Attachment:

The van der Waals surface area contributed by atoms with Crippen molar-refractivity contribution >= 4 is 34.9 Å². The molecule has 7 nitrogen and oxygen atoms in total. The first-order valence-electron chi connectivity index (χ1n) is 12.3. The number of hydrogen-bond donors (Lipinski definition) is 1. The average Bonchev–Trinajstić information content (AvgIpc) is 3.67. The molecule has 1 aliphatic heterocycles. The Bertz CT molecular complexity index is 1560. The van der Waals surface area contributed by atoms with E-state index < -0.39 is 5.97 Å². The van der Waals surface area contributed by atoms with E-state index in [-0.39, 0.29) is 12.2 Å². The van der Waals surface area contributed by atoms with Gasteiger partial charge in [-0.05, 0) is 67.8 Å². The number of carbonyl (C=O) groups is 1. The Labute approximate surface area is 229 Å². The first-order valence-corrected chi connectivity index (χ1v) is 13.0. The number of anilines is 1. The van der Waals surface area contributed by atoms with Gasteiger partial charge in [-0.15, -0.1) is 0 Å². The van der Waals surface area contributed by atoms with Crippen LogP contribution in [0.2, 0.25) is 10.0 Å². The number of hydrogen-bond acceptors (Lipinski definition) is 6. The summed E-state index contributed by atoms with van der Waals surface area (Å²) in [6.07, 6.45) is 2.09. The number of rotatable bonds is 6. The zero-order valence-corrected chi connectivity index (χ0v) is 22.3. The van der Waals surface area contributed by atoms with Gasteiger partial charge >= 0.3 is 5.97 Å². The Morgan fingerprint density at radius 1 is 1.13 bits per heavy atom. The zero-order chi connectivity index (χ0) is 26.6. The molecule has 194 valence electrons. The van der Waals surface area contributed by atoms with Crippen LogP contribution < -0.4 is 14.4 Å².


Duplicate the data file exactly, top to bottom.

The van der Waals surface area contributed by atoms with Crippen molar-refractivity contribution >= 4 is 34.9 Å². The molecule has 7 nitrogen and oxygen atoms in total. The first-order valence-electron chi connectivity index (χ1n) is 12.3. The number of hydrogen-bond donors (Lipinski definition) is 1. The average Bonchev–Trinajstić information content (AvgIpc) is 3.67. The molecule has 1 aliphatic heterocycles. The Bertz CT molecular complexity index is 1560. The van der Waals surface area contributed by atoms with E-state index < -0.39 is 5.97 Å². The van der Waals surface area contributed by atoms with E-state index in [-0.39, 0.29) is 12.2 Å². The van der Waals surface area contributed by atoms with Gasteiger partial charge in [-0.05, 0) is 67.8 Å². The number of carbonyl (C=O) groups is 1. The Labute approximate surface area is 229 Å². The first-order valence-corrected chi connectivity index (χ1v) is 13.0. The number of anilines is 1. The van der Waals surface area contributed by atoms with Gasteiger partial charge in [-0.15, -0.1) is 0 Å². The van der Waals surface area contributed by atoms with Crippen LogP contribution in [0.2, 0.25) is 10.0 Å². The number of hydrogen-bond acceptors (Lipinski definition) is 6. The summed E-state index contributed by atoms with van der Waals surface area (Å²) in [6.07, 6.45) is 2.09. The number of rotatable bonds is 6. The zero-order valence-corrected chi connectivity index (χ0v) is 22.3. The van der Waals surface area contributed by atoms with Gasteiger partial charge >= 0.3 is 5.97 Å². The Morgan fingerprint density at radius 1 is 1.13 bits per heavy atom. The zero-order chi connectivity index (χ0) is 26.6. The molecule has 194 valence electrons. The van der Waals surface area contributed by atoms with Crippen LogP contribution < -0.4 is 14.4 Å².